Foot & Ankle Weekly
Oct. 19, 2010

Can advanced therapies speed healing of DFUs?
Podiatry Today
Given that diabetic foot ulcers can result in complications as devastating as amputation, timely healing of such ulcers is critical. A new study in the Archives of Dermatology cites the benefits of advanced biological therapies. The study focused on 2,517 patients with diabetic neuropathic foot ulcers who received advanced biological therapy via Apligraf (Organogenesis), becaplermin (Regranex, Systagenix Wound Management) or Procuren (Cytomedix).More

Arterial disease: Lower extremity implications
Lower Extremity Review
Peripheral arterial disease (PAD) encompasses a range of noncoronary arterial syndromes that are caused by alterations in the structure and function of the arteries that supply the brain, visceral organs, and limbs. The clinical manifestations of PAD are a major cause of acute and chronic illness, are associated with decrements in functional capacity and quality of life, cause limb amputation, and increase risk of death. Overall, PAD is increasingly recognized as a health burden worldwide.More

Experimental therapy for sore heels has skeptics
Dressed in street clothes, Tara Cassidy Driscoll lies face-down on an examining table at the Massachusetts General Hospital. Orthopedic surgeon George Theodore is about to blast her foot with powerful shock waves generated by sound. After numbing her foot with Novocain, Theodore turns on an expensive German-made machine that beams tightly focused sound energy at Cassidy Driscoll's heel, near the point where her painful plantar fascia attaches to the heel bone. More

Outcomes of foot and ankle surgery may be largely determined by pain
The results of a study have identified pain as the dominant factor in comparing outcomes of complex hindfoot and ankle injury and reconstruction, indicating that summed scores may not be necessary.More

Stomach hormone may treat diabetic neuropathy
Renal and Urology News
Ghrelin, a peptide produced in the stomach, given as an intravenous (IV) injection may help combat diabetic neuropathy, according to Japanese investigators. The investigators presented data at the Endocrine Society's 92nd Annual Meeting showing that diabetes-related nerve damage of the feet and legs (polyneuropathy) improves after treatment with ghrelin.More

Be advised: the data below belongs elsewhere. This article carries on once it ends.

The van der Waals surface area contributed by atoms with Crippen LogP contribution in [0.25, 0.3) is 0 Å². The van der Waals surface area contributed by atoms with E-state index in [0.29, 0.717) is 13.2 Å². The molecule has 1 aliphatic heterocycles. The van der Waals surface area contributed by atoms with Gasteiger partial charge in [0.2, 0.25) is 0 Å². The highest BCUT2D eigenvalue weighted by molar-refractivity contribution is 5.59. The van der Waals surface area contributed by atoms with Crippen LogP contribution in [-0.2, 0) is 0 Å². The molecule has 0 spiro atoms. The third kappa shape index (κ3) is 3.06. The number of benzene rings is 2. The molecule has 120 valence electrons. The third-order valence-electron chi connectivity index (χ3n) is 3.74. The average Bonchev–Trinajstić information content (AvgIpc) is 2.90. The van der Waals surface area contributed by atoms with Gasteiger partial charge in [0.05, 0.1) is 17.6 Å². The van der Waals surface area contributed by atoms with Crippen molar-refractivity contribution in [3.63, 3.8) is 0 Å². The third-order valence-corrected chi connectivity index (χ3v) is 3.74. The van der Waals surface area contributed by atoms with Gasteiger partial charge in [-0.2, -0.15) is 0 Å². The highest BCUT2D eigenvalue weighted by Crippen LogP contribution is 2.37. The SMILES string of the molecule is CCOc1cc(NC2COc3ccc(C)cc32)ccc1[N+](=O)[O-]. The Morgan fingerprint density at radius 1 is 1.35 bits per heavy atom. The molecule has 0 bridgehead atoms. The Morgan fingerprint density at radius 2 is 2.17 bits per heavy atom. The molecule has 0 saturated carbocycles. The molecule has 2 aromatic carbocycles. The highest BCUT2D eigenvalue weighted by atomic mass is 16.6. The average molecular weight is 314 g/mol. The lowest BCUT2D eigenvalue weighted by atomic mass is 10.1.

Meet Dr. Robert Frykberg - Today at 9 p.m. EST
Robert Frykberg, DPM, MPH, will be the guest on today's Meet the Masters audio-conference (at 9 p.m. EST) with host, and former ACFAOM president, Dr. Bret Ribotsky. Dr. Frykberg was Dean for Clinical Affairs at the College of Podiatric Medicine, Des Moines University, Iowa, and now is Chief of the Podiatry section and Podiatric Residency Director at the Carl T. Hayden Veterans Affairs Medical Center in Phoenix, Ariz., and an Adjunct Professor at the Midwestern University Program in Podiatric Medicine, Glendale, Ariz. Dr. Frykberg's practice is devoted primarily to patients with high-risk foot problems and his research and writing interests are in diabetic foot ulcers and disorders, venous leg ulcers, and the Charcot foot. Tune in to hear a lively discussion about issues impacting the profession and Dr. Frykberg's insights from his broad clinical and academic experience. To register for this FREE weekly, and unique, learning experience that will give you additional insights into the profession's past and future click here. More

If the shoe hurts, there may be a remedy
Robin Powers, 53, hauls a bag of shoes into her appointment with podiatrist Emily Cook at Boston's Beth Israel Deaconess Medical Center. Powers, who works in the fashion industry, has been suffering from foot pain. "Probably in the past five years, I've noticed a real shift in my foot," she says. "It's narrow in the back and wide in the front, and my arches are falling." She suspects it has something to do with the bunions she inherited from her mother - and the high heels and strappy sandals she wore as a young adult.More

MRI reveals cause of heel pain
Diagnostic Imaging
A 51-year-old woman presented to the clinic complaining of left heel pain. On physical exam there was tenderness and soft tissue swelling of the posterior aspect of the left heel. Conventional radiographs of the left ankle were obtained in anteroposterior, lateral, and oblique views. They were essentially unremarkable, although the lateral view showed equivocal prominence of the posterior superior calcaneal tuberosity, along with subtle findings of increased density in the pre-Achilles fat. MR imaging was subsequently performed.More

How placentas are helping people walk
Ronald Davis can move again after seven long years. Plaque clogged the artery carrying blood to his leg, which cut off oxygen flow. It's called Peripheral Artery Disease. Left alone, it can cause ulcers, gangrene and even lead to amputation. Ronald began a last-ditch stem cell therapy at Duke University. His leg was marked for 30 injections, totaling millions of stem cells. For him, there was no other choice.More